This schematic of a bismuth selenide/BSCCO cuprate (Bi2212) heterostructure shows a proximity-induced high-temperature superconducting gap on the surface states of the bismuth selenide topological insulator (credit: Berkeley Lab)

    Reliable quantum computing would make it possible to solve certain types of extremely complex technological problems millions of times faster than today’s most powerful supercomputers, or things not even feasible with today’s computers.

    But first, we need “fault-tolerant” quantum computers. A small but important step toward this goal has been achieved by an international collaboration of researchers from China’s Tsinghua University and the U.S. Department of Energy… read more

    Achieving Fiber-Optic Speeds over Copper Lines

    April 26, 2010

    Alcatel-Lucent has developed a prototype technology that could dramatically increase the speed of data communications, using two copper phone lines: 100 megabits per second at one kilometer.

    Achieving quantum-based secure communication

    A solution for intrusive government spying?
    September 6, 2013

    MDI-QKD featured

    University of Calgary scientists say they have overcome the “Achilles’ heel” of quantum-based secure communication systems, using a new approach that safeguards secrets.

    The team’s research — published in the journal Physical Review Letters back-to-back with similar work by a group from Hefei, China — also removes a big obstacle to realizing future applications of quantum communication, including a fully functional quantum network.

    “I hope… read more

    Acid Blockers Linked to Pneumonia Risk

    May 27, 2009

    Use of proton pump inhibitors and other acid-suppressing drugs was associated with a 30% increased risk of hospital-acquired pneumonia in a study by researcher Shoshana J. Herzig, MD, of Beth Israel Deaconess Medical Center and Harvard School of Medicine.

    Herzig and colleagues estimate that 180,000 cases of hospital-acquired pneumonia and 33,000 deaths each year may be due to their use.

    Acoustic Black Hole Created in Bose-Einstein Condensate

    June 11, 2009

    The sonic equivalent of a black hole in a Bose-Einstein Condensate has been created by Israel Institute of Technology researchers using a deep potential well to generate an event horizon between subsonic and supersonic flow of atoms.

    Sonic black holes ought to produce Hawking radiation, since quantum mechanics predicts that pairs of “virtual” phonons with equal and opposite momentum ought to be constantly springing in and out of existence… read more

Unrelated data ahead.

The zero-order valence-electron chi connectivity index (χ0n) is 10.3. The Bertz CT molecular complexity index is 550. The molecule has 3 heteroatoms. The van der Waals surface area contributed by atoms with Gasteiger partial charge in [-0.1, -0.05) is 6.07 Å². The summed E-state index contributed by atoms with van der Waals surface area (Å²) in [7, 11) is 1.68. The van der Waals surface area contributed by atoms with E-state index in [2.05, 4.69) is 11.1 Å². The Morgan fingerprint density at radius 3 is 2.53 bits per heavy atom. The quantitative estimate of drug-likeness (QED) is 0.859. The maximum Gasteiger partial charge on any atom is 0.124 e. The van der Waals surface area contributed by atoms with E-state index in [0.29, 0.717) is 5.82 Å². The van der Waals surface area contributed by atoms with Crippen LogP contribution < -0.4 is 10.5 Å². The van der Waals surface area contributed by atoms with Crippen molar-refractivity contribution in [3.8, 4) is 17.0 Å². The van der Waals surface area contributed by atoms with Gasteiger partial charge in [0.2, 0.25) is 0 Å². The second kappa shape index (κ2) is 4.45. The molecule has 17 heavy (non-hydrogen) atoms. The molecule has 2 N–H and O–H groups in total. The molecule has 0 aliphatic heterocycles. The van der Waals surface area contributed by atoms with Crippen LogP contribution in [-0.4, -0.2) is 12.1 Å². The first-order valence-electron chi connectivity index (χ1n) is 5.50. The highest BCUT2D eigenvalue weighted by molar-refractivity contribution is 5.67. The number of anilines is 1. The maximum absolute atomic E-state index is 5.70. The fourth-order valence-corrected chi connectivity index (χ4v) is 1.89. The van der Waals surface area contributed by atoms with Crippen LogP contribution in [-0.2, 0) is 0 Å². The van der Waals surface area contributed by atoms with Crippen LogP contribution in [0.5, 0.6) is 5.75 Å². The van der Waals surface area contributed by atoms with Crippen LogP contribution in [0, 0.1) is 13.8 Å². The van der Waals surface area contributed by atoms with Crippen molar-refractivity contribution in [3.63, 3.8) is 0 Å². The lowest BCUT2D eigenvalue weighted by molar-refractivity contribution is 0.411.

Acoustic cell-sorting chip may lead to cell-phone-sized medical labs

    October 3, 2012


    A technique that uses acoustic waves to sort cells on a chip may create miniature medical analytic devices.

    The device uses two beams of standing surface acoustic waves (SSAW) to act as acoustic tweezers to sort a continuous flow of cells on a dime-sized chip, said Tony Jun Huang, associate professor of engineering science and mechanics, Penn State.

    By changing the frequency of the acoustic… read more

    Acoustic Cloak Designed

    June 17, 2008

    Engineers at Polytechnic University of Valencia have designed a metamaterial that redirects sounds and could be used in buildings to shield them from noises.

    The sound-shielding material comprises arrays of sonic crystals, which, if made, would be the first acoustic cloaking device. It could also be useful in hiding military ships and other vessels from sonar.

    Acoustic ‘cloaking device’ shields objects from sound

    June 28, 2011

    Acoustic Cloak

    Scientists at Duke University have developed a cloaking device using metamaterials that makes objects invisible to sound waves.

    The device uses stacked sheets of plastic with regular arrays of holes through them. The exact size and placement of the holes on each sheet, and the spacing between the sheets, has a predictable effect on incoming sound waves.

    When placed on a flat surface, the stack redirects the waves such… read more